Hard work led to quieter tour
LANCE CORPORAL John Heuvel doesn't allow himself even a hint of pride as he says he hasn't been called out once to quell the violence on this rotation in the Solomon Islands capital of Honiara.
We're chatting in GBR, the military base in the Solomon Islands capital of Honiara where the Australian Defence Reserves have led a successful Pacific nations peacekeeping mission.
It wasn't long after the peacekeeping force was invited in by the Solomon Government in 2003 that the then 19-year-old Heuvel did his first rotation.
It was vastly different then. Machete-wielding ethnic gangs controlled much of the country, the police had chosen sides, the government was corrupt and the army non-existent.
It was the amplified lyrics of "Bad Boy" that would announce the arrival of heavily armed Reservists in trucks.
It was hoped the intimidating music would help quell the often-murderous gangs.
"The region is a lot more stable," Heuvel said.
"We don't have as much to do because the police (who are being trained by the Australian Federal Police) are doing a better job.
"Our role now is purely a worst-case scenario if there is a riot or some sort of emergency. Last time there was a lot more community engagement. We would go out and actively patrol and make sure every- body knew we were there."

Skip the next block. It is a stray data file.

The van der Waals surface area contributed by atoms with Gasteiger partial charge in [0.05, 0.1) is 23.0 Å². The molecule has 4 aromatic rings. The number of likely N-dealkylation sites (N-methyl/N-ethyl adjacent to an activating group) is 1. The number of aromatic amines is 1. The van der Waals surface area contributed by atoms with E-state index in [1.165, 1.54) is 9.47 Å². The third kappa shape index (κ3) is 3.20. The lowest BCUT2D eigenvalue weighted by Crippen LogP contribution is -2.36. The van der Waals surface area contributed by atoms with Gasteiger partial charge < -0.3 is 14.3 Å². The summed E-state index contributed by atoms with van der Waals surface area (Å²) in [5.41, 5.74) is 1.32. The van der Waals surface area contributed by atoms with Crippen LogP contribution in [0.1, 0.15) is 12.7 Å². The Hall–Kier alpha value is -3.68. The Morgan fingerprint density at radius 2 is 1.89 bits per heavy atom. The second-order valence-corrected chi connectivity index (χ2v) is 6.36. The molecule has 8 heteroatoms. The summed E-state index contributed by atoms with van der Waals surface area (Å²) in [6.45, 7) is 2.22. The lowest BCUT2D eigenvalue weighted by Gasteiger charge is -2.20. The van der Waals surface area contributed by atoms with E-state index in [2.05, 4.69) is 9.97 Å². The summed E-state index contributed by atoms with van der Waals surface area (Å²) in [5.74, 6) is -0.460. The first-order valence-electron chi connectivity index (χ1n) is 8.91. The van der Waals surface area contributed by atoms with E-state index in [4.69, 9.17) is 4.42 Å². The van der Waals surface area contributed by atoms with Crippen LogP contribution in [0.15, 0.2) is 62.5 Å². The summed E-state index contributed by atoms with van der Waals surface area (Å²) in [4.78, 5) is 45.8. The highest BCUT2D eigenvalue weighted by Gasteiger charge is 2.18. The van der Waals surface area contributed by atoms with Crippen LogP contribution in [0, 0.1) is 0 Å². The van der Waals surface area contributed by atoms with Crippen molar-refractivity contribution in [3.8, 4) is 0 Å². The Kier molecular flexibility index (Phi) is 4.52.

"We don't do that now and I would like to think somehow we did contribute to the stability."
Heuvel, whose mother Linda works at Kyogle Hospital, joined the Reserves almost seven years ago to try "something different".
"I was in Cairns at the time and I went along to one session to see what it was like," he said.
"I did the hardest PT (personal training) in my life and I learnt about different types of weapons. I joined that night and have never looked back."
"I guess I was growing up at the time and it helped me to mature. I enjoyed the responsibilities and did it as much as I could. Also, it's good money, particularly when you are a student."
Currently studying to be an aviation engineer, Heuvel intends to return to full-time study once his rotation ends in about a month.
Still, he will keep up at least a basic commitment in the Reserves.
He would miss the mateship too much if he gave it away, he said.